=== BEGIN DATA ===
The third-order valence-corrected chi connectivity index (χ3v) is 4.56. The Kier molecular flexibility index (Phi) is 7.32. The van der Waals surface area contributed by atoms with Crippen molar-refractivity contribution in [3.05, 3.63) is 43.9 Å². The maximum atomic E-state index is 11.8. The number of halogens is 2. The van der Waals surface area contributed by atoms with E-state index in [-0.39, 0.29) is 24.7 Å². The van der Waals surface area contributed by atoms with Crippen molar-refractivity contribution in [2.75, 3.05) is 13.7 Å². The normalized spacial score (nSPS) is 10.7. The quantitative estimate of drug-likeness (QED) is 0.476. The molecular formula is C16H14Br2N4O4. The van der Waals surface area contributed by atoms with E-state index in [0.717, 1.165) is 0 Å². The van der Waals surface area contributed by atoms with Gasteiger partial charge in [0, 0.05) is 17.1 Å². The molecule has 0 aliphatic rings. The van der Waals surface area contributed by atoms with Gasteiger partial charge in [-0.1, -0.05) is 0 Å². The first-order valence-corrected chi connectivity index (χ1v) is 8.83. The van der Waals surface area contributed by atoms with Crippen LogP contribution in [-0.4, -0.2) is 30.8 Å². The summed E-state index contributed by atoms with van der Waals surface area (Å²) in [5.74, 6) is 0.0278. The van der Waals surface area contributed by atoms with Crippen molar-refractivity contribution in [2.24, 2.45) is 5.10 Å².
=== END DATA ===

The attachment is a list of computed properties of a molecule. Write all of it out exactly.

The third-order valence-corrected chi connectivity index (χ3v) is 4.56. The Kier molecular flexibility index (Phi) is 7.32. The van der Waals surface area contributed by atoms with Crippen molar-refractivity contribution in [3.05, 3.63) is 43.9 Å². The maximum atomic E-state index is 11.8. The number of halogens is 2. The van der Waals surface area contributed by atoms with E-state index in [-0.39, 0.29) is 24.7 Å². The van der Waals surface area contributed by atoms with Crippen molar-refractivity contribution in [2.75, 3.05) is 13.7 Å². The normalized spacial score (nSPS) is 10.7. The quantitative estimate of drug-likeness (QED) is 0.476. The molecular formula is C16H14Br2N4O4. The van der Waals surface area contributed by atoms with E-state index in [0.717, 1.165) is 0 Å². The van der Waals surface area contributed by atoms with Gasteiger partial charge in [0, 0.05) is 17.1 Å². The molecule has 0 aliphatic rings. The van der Waals surface area contributed by atoms with Gasteiger partial charge in [-0.1, -0.05) is 0 Å². The first-order valence-corrected chi connectivity index (χ1v) is 8.83. The van der Waals surface area contributed by atoms with Crippen LogP contribution in [-0.4, -0.2) is 30.8 Å². The summed E-state index contributed by atoms with van der Waals surface area (Å²) in [5.74, 6) is 0.0278. The van der Waals surface area contributed by atoms with Crippen molar-refractivity contribution in [2.24, 2.45) is 5.10 Å².